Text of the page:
Founded: 2010 Managing director: Andrew Buckley Headquarters: Brisbane, Australia AusAID funding: AU$500 million Other donor clients: EU, Global Fund to Fight AIDS, Tuberculosis and Malaria, Millennium Challenge Corp., DfID, USAID, World Bank Focus areas: physical and social infrastructure
Cardno Emerging Markets is a product of a merger among Cardno’s former international development units, ACIL, Agrisystems and Emerging Markets Group. It has six representative offices scattered across several global regions and operates out of project offices in more than 70 countries.
Founded: 1970 Managing director and CEO: Ross Hitt Headquarters: Melbourne, Australia AusAID funding: AU$346.7 million Other donor clients:ADB, Norwegian Agency for Development Cooperation, World Bank Focus areas: transport; water; geotechnical, mining and tunnelling services; natural resources and environment; energy and renewables; social development; buildings, urban development and local government
SMEC is a multiawarded engineering and design firm. Its more than 40 offices in Australia and internationally house more than 4,000 employees. SMEC says its work is moving from aid-funded activities to long-term projects for the private sector and government institutions.
Founded: 1999 CEO: Jane Thomason Headquarters: Brisbane, Australia AusAID funding: AU$148.5 million Other donor clients:ADB, William J. Clinton Foundation, Global Fund to Fight AIDS, Tuberculosis and Malaria, World Bank, World Health Organization Focus areas: health
JTA offers health program management services and health technical expertise. Since 2000, it says it has managed more that AU$185 million in funds, recruited more than 1,000 health workers, created a global network of senior health professionals, and contributed to health services in 17 countries. JTA’s chief, Jane Thomason, is a member of the Australian Aid Advisory Council.
Founded: 1904 (URS Corp.) Managing director for Asia-Pacific: David Williamson Headquarters: Sydney, Australia AusAID funding: AU$115.4 million Other donor clients:ADB, EU, Japan International Cooperation Agency, DfID, World Bank Focus areas: forestry; governance; stabilization, recovery and reconstruction; sustainable development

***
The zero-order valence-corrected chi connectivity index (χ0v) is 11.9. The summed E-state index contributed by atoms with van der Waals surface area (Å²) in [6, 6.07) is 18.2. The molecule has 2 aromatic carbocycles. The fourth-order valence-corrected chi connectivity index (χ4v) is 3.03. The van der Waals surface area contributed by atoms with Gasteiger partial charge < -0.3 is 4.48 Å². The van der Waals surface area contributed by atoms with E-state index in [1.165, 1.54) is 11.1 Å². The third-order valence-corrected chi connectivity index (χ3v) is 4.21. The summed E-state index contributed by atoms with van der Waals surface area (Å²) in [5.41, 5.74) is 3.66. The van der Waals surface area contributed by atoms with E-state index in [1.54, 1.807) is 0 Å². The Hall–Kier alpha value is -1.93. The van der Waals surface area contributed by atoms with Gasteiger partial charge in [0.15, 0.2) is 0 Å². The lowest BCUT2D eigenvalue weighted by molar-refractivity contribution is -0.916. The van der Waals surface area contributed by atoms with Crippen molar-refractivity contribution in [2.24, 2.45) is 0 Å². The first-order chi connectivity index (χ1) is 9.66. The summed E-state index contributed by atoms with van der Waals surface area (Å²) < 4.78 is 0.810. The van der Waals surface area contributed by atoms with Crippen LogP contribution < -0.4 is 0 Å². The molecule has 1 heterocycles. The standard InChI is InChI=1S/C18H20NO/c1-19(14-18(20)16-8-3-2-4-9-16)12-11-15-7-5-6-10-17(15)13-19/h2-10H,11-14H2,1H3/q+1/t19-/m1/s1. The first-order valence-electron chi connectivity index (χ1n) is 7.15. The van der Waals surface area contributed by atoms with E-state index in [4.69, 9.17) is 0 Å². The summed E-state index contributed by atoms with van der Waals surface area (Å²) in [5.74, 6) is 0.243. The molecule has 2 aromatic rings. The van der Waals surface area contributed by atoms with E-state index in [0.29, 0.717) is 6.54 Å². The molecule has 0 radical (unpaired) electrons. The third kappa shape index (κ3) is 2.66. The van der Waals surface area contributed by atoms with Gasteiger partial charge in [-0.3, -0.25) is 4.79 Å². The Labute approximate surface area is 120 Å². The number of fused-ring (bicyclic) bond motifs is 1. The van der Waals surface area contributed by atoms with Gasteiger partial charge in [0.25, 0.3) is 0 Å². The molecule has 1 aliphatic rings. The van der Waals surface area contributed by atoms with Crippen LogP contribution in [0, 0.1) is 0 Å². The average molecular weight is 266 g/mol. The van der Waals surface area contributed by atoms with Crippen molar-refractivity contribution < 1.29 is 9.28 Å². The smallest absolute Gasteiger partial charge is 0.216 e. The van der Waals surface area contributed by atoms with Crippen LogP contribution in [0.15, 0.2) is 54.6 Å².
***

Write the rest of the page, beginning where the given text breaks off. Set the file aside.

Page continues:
URS Australia focuses on the Asia-Pacific region. It offers project design and management services, including feasibility and design studies, independent reviews and evaluation of activities, and competency-based capacity building of people and organizations.
Founded: 1983 Operations manager: Carol Bellew Headquarters: Melbourne, Australia AusAID funding: AU$91.8 million Other donor clients:ADB, Food and Agriculture Organization, New Zealand Aid Program, DfID, UNICEF, United Nations Development Program, USAID, World Bank, WHO Focus areas: democratic governance; civil society strengthening; water and sanitation; HIV/AIDS; education and training; natural resource management; sustainable livelihoods; maternal and child health; urban and rural development; post-disaster reconstruction
Founded: 1964 CEO: Paul Dougas Headquarters: Sydney, Australia AusAID funding: AU$73.4 million Other donor clients:ADB, EU, JICA, NZAid, World Bank Focus areas: buildings and infrastructure; mining and metals; power and energy; water and environment
Founded: 1987 CEO: Information not available Headquarters: Sydney, Australia AusAID funding: AU$58.7 million Other donor clients: Japan International Cooperation System Focus areas: procurement; capacity building; community development;construction and rehabilitation
Founded: 2003 Chief operating officer: Alan McCagh Headquarters: Perth, Australia AusAID funding: AU$44.1 million Other donor clients: Danish International Development Agency, NZAid, UNDP Focus areas: legal and judicial, police, correctional and security sector reforms; anti-corruption; border security and anti-human trafficking; forensic services; human rights
Eliza Villarino currently manages one of today’s leading publications on humanitarian aid, global health and international development, the weekly GDB. At Devex, she has helped grow a global newsroom, with talented journalists from major development hubs such as Washington, D.C, London and Brussels. She regularly writes about innovations in global development.